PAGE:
x Abu Dhabi, UAESaturday 22 July 2017

Two Tests left and nothing to play for? Time to take Ashes on a different spin

A dead rubber is not an enticing prospect by any definition. Yet the Ashes series now has a pair to sell to the viewing public, starting on Friday at Chester-le-Street.

Will Batchelor has ideas on how to keep cricket fans interested in the remaining two Tests.
Will Batchelor has ideas on how to keep cricket fans interested in the remaining two Tests.

"Dead rubber". Such an ugly phrase, don't you think?

At best, it conjures images of a wilting potted plant. At worst ... well, let's not go there.

The point is that a dead rubber is not an enticing prospect by any definition. Yet the Ashes series now has a pair to sell to the viewing public, starting today at Chester-le-Street.

Hardcore cricket fans will not mind too much, of course. Their lofty minds measure the ebb and flow of pleasure across decades, not days.

But what about the casual fans, perhaps those who became hooked following the giddy rush of the knife-edge Ashes series of 2005?

How can such thrill-seeking gadflies be expected to sit through 10 days of effectively meaningless sport? Where are the thrills, the spills, the LOLZ?

Sure, the England fans may take some small pleasure in gloating over the vanquished Australians, but how long before that joke gets old? Eight days? Nine, maximum.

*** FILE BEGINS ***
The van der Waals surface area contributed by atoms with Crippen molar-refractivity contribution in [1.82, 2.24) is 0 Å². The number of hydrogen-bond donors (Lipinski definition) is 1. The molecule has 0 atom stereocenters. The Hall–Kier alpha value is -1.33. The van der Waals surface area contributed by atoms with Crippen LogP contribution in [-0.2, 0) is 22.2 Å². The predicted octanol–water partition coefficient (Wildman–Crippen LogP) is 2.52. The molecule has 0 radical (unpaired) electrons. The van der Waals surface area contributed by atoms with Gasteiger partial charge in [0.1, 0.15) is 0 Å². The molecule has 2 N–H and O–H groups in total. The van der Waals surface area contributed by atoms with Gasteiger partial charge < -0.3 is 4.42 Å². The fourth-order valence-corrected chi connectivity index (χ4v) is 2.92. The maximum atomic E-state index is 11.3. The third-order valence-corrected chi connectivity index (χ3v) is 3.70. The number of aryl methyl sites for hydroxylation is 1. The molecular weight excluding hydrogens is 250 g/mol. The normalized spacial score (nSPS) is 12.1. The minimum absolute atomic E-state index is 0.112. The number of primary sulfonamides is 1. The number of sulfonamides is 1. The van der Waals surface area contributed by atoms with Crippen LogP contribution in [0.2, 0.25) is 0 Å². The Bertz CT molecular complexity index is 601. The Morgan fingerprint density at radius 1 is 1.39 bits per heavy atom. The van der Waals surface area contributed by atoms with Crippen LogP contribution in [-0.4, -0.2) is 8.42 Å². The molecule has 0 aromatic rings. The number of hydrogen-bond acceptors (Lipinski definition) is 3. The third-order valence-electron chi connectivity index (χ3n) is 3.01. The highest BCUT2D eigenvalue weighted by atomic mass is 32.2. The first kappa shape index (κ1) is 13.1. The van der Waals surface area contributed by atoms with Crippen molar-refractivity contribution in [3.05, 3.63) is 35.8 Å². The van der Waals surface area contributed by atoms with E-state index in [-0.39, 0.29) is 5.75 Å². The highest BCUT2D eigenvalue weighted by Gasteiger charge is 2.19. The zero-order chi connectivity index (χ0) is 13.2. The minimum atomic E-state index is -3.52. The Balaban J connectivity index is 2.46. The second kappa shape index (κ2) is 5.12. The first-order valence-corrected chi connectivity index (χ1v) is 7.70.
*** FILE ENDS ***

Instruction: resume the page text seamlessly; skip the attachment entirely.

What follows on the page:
Now is the time for the International Cricket Council to take action. Shake things up a little. One obvious idea is to tweak the rules.

As a child, my summer holidays were spent playing "tippit-and-run", in which even the slightest contact between bat and ball required you to make at least one run. For catching-out, the "one-bounce, one-hand" law applied.

Then there is the equipment.

Test grounds love to sell those foot-long novelty bats. We often see players signing them, but could they use one to loft an inswinger for six?

And while we are taking inspiration from the fans, how about players dressing up, too? The Aussies could don their traditional costume of khaki shorts, blue singlet and a dangly cork hat, while the England players could reflect their own national heritage.

It would be entirely up to them, of course, whether to choose the animal skins and feathers of the indigenous Zulu tribes or the 18th century stylings of Boer settlers.

Let's not make this political.

Then there is the sledging. Casual fans love to hear tales of caustic "banter" flying around the wicket, but must normally wait at least five years to hear the details via autobiographies or after-dinner speakers.

That is too slow.

Time to mic up all the players so we can enjoy the zingers in real time. Note: if cricketers turn out not to be as funny as they claim, I suggest each team is allowed to employ one professional comedian as 12th man, feeding lines to teammates via text message.

Speaking of teams, is it really necessary to stick so rigidly to a them-and-us mentality? Switching around a couple of players from either side could offer a whole new dynamic.

If it is good enough for The Apprentice, surely it is good enough for a bit of bat-ball?

Finally - and I accept this is controversial - the ICC could really layer on the tension by introducing random elements.

Perhaps some sort of bizarre computer system which insists players are out when they are not, and vice versa.

You know, something to undermine the umpires, upset players and enrage viewers, a multimillion pound piece of kit that can be fooled by a smear of Vaseline or strip of tape.

No, you are right. That would just be silly.

 

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